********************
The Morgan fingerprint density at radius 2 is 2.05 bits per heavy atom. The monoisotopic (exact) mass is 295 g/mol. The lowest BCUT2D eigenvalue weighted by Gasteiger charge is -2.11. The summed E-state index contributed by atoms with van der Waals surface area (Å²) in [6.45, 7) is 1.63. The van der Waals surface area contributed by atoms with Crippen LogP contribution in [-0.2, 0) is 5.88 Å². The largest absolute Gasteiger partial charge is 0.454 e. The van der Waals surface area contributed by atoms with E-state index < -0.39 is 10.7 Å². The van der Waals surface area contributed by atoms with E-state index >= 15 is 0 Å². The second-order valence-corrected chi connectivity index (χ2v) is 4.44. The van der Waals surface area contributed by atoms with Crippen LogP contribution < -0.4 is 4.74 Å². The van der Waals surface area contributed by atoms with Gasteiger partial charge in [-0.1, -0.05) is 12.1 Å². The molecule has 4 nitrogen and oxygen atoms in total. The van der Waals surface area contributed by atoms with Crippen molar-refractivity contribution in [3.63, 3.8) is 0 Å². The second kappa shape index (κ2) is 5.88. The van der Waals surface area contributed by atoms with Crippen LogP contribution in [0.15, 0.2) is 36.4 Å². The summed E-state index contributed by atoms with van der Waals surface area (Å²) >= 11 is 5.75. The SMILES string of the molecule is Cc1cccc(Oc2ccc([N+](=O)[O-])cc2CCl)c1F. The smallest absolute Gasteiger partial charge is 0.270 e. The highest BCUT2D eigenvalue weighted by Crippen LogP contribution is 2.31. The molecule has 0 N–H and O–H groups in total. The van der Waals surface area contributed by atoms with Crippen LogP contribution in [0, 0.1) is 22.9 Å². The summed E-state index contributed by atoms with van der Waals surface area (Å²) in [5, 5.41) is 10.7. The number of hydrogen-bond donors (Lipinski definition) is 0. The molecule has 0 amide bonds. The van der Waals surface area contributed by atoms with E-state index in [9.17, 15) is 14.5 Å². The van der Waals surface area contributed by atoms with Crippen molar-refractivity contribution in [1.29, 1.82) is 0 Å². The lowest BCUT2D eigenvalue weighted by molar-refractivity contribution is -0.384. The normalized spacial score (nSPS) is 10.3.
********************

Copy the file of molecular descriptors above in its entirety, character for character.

The Morgan fingerprint density at radius 2 is 2.05 bits per heavy atom. The monoisotopic (exact) mass is 295 g/mol. The lowest BCUT2D eigenvalue weighted by Gasteiger charge is -2.11. The summed E-state index contributed by atoms with van der Waals surface area (Å²) in [6.45, 7) is 1.63. The van der Waals surface area contributed by atoms with Crippen LogP contribution in [-0.2, 0) is 5.88 Å². The largest absolute Gasteiger partial charge is 0.454 e. The van der Waals surface area contributed by atoms with E-state index < -0.39 is 10.7 Å². The van der Waals surface area contributed by atoms with E-state index >= 15 is 0 Å². The second-order valence-corrected chi connectivity index (χ2v) is 4.44. The van der Waals surface area contributed by atoms with Crippen LogP contribution < -0.4 is 4.74 Å². The van der Waals surface area contributed by atoms with Gasteiger partial charge in [-0.1, -0.05) is 12.1 Å². The molecule has 4 nitrogen and oxygen atoms in total. The van der Waals surface area contributed by atoms with Crippen molar-refractivity contribution in [3.63, 3.8) is 0 Å². The second kappa shape index (κ2) is 5.88. The van der Waals surface area contributed by atoms with Crippen LogP contribution in [0.15, 0.2) is 36.4 Å². The summed E-state index contributed by atoms with van der Waals surface area (Å²) >= 11 is 5.75. The SMILES string of the molecule is Cc1cccc(Oc2ccc([N+](=O)[O-])cc2CCl)c1F. The smallest absolute Gasteiger partial charge is 0.270 e. The highest BCUT2D eigenvalue weighted by Crippen LogP contribution is 2.31. The molecule has 0 N–H and O–H groups in total. The van der Waals surface area contributed by atoms with Crippen LogP contribution in [0, 0.1) is 22.9 Å². The summed E-state index contributed by atoms with van der Waals surface area (Å²) in [5, 5.41) is 10.7. The number of hydrogen-bond donors (Lipinski definition) is 0. The molecule has 0 amide bonds. The van der Waals surface area contributed by atoms with E-state index in [9.17, 15) is 14.5 Å². The van der Waals surface area contributed by atoms with Crippen molar-refractivity contribution in [1.29, 1.82) is 0 Å². The lowest BCUT2D eigenvalue weighted by molar-refractivity contribution is -0.384. The normalized spacial score (nSPS) is 10.3.